The book has grown from 191 pages in its first edition to about 465 pages in its 35th.  The type fonts have grown as have the size of the illustrations, so I guess the content has not expanded as much as the growth in page count would indicate.  Virtually all the information from the first edition about grapes and regions continues with more details and expanded coverage.

In comparing the 30th and 35th editions, I see little change except some updating of recommended vintages, which, given my biases from own controlled experiments, I think not valuable.  The 35th contains a 40-page personal history not contained in the 30th.

If you want this book’s teachings without paying current prices, go to and buy a recent used copy.  As I write this, I see copies of the 2016, 32nd,  edition available for under $7.

Now, refer to Exhibit 1, where we get to the meat of the matter, the questions my colleagues and I posed before we looked at the book.  You’ll see many go unanswered because we are economists and Mr. Zraly isn’t.  I’m most disappointed that in spite of the fact that he recommends over twenty different so-called “guided” tastings/testings of wines, he nowhere suggests the triangle test format, which I think indispensable for judging wines.  What do I know?  He’s sold 3mm books and taught thousands of students to know and enjoy wines.  I’ve tested fewer than one thousand subjects with several dozens of pairs of wines.  I always get the same results:  40 percent of my subjects can distinguish which wine differs from the other and half of that 40% prefers the allegedly inferior wine—the lower ranked vintage or the regular, in contrast to the reserve, bottling.  I come away from these tests believing that amateurs cannot tell the difference between wines that come from the same grape of the same age and from the same producer.  In other tests, I find that the wine words used by wine critics convey zero—that is, no—information.  That is words other than “sweet,” or “sweeter,” or “sweetest.”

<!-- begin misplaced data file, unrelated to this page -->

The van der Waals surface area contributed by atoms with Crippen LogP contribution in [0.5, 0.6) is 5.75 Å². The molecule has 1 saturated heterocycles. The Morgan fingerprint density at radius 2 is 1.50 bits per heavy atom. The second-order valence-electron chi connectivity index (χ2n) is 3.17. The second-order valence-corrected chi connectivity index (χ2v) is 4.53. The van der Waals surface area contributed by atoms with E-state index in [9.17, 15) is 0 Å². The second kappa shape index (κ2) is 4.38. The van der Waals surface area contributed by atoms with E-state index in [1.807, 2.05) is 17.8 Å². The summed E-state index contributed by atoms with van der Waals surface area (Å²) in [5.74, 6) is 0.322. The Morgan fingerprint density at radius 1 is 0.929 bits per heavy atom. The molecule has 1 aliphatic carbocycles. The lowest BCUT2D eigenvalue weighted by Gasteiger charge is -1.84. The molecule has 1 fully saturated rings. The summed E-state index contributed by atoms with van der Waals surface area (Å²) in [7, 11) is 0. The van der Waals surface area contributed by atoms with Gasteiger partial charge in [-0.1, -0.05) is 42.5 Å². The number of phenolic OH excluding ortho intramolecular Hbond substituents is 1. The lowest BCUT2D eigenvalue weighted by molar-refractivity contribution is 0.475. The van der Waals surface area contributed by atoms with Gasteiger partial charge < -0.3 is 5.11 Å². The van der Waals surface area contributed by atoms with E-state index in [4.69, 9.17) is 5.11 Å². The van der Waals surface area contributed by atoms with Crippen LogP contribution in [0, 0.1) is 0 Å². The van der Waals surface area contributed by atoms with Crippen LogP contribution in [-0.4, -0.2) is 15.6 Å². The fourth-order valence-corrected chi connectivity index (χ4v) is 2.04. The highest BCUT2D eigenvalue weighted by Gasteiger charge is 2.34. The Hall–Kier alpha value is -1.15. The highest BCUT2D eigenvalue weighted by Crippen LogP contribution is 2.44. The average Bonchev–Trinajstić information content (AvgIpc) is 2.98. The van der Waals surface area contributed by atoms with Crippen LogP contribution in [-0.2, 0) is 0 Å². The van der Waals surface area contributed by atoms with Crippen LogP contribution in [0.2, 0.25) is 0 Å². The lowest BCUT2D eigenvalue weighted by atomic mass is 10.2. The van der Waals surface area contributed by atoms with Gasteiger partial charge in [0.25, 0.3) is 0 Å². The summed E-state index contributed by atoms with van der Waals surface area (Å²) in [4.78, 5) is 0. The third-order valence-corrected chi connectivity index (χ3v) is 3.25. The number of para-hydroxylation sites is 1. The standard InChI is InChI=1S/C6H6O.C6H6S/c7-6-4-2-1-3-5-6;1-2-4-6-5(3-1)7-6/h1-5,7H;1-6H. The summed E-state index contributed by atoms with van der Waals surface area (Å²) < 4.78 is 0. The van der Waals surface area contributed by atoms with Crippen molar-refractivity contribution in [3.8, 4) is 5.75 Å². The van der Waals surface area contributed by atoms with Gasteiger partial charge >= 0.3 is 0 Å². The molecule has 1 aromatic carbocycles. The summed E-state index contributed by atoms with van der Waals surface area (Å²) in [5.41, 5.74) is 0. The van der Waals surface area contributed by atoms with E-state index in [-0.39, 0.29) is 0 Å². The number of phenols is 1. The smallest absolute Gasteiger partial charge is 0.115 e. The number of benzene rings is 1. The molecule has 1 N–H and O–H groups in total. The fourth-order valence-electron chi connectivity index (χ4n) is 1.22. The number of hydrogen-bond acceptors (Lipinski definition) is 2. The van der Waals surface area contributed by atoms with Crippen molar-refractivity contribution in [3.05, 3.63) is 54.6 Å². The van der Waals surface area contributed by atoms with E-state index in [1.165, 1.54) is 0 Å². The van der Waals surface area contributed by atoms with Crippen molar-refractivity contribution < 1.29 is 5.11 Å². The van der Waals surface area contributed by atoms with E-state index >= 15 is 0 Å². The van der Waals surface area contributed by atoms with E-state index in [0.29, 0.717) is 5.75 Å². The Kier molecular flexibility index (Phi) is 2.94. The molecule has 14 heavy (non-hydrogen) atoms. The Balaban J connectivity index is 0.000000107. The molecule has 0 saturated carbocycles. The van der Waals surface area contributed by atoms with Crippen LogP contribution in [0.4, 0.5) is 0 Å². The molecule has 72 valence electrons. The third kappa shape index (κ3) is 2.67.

The book contains overwhelming details about names of grapes, regions, wineries, distributors.  I confess I poke fun at the book in my list of questions it does provide answers to.  The book tells us nothing about how to conduct a wine tasting nor how to score and rank wines in one.  It doesn’t help us evaluate wine critics’ ratings where there is a 100-point scale, but all scores seem to be 88 or above.

Here is the accompanying exhibit which gives the list of questions the oenonomists posed with answers from the book and my comments where the book is silent.

We welcome your comments below.

2 comments to Dark Review of a Wine Book—Rejected by the J of Wine Economics

  • Roman L Weil

    I neglected to say, in discussing the informativeness–or not–of wine words, that in addition to sweet/sweeter/sweetest, one can often learn to distinguish more alcoholic wines from less. I think it folly to do a triangle test on two wines whose alcohol contents significantly differ–say 10% v. 15%. California wines tend to be more alcoholic than French wines made from the same grapes, for example California Cabs v. French Bordeaux. This results from California temperatures during the growing season being hotter than France’s. The heat causes the grapes to grow with more sugar. The wine maker who doesn’t want to make a sweet wine, with as most winemakers, has to get rid of the sugar by turning it into alcohol. The sugar in grape juice can remain, making the wine taste sweeter, or be vinified into alcohol.


  • Bill Weber

    How about Hazlett red cat?